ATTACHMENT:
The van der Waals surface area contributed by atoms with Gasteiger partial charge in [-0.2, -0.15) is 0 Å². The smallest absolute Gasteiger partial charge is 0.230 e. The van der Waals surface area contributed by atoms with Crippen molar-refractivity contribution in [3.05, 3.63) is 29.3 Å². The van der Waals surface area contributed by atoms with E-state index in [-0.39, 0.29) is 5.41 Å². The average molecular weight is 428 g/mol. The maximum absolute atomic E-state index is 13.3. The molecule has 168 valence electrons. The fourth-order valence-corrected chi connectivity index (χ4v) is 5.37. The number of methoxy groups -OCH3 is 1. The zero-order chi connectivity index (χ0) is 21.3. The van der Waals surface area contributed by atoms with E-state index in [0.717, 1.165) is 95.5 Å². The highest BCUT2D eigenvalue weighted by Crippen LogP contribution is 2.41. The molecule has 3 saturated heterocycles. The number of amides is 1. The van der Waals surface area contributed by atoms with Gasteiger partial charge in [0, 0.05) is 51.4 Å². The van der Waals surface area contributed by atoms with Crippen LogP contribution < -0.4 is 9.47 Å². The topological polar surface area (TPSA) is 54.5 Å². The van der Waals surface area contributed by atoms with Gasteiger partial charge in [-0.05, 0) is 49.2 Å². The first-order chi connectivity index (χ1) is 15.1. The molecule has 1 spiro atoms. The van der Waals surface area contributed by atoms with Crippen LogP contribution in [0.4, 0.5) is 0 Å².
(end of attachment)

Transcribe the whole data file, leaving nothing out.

The van der Waals surface area contributed by atoms with Gasteiger partial charge in [-0.2, -0.15) is 0 Å². The smallest absolute Gasteiger partial charge is 0.230 e. The van der Waals surface area contributed by atoms with Crippen molar-refractivity contribution in [3.05, 3.63) is 29.3 Å². The van der Waals surface area contributed by atoms with E-state index in [-0.39, 0.29) is 5.41 Å². The average molecular weight is 428 g/mol. The maximum absolute atomic E-state index is 13.3. The molecule has 168 valence electrons. The fourth-order valence-corrected chi connectivity index (χ4v) is 5.37. The number of methoxy groups -OCH3 is 1. The zero-order chi connectivity index (χ0) is 21.3. The van der Waals surface area contributed by atoms with E-state index in [0.717, 1.165) is 95.5 Å². The highest BCUT2D eigenvalue weighted by Crippen LogP contribution is 2.41. The molecule has 3 saturated heterocycles. The number of amides is 1. The van der Waals surface area contributed by atoms with Gasteiger partial charge in [0, 0.05) is 51.4 Å². The van der Waals surface area contributed by atoms with Crippen LogP contribution < -0.4 is 9.47 Å². The topological polar surface area (TPSA) is 54.5 Å². The van der Waals surface area contributed by atoms with Gasteiger partial charge in [-0.05, 0) is 49.2 Å². The first-order chi connectivity index (χ1) is 15.1. The molecule has 1 spiro atoms. The van der Waals surface area contributed by atoms with Crippen LogP contribution in [0.4, 0.5) is 0 Å².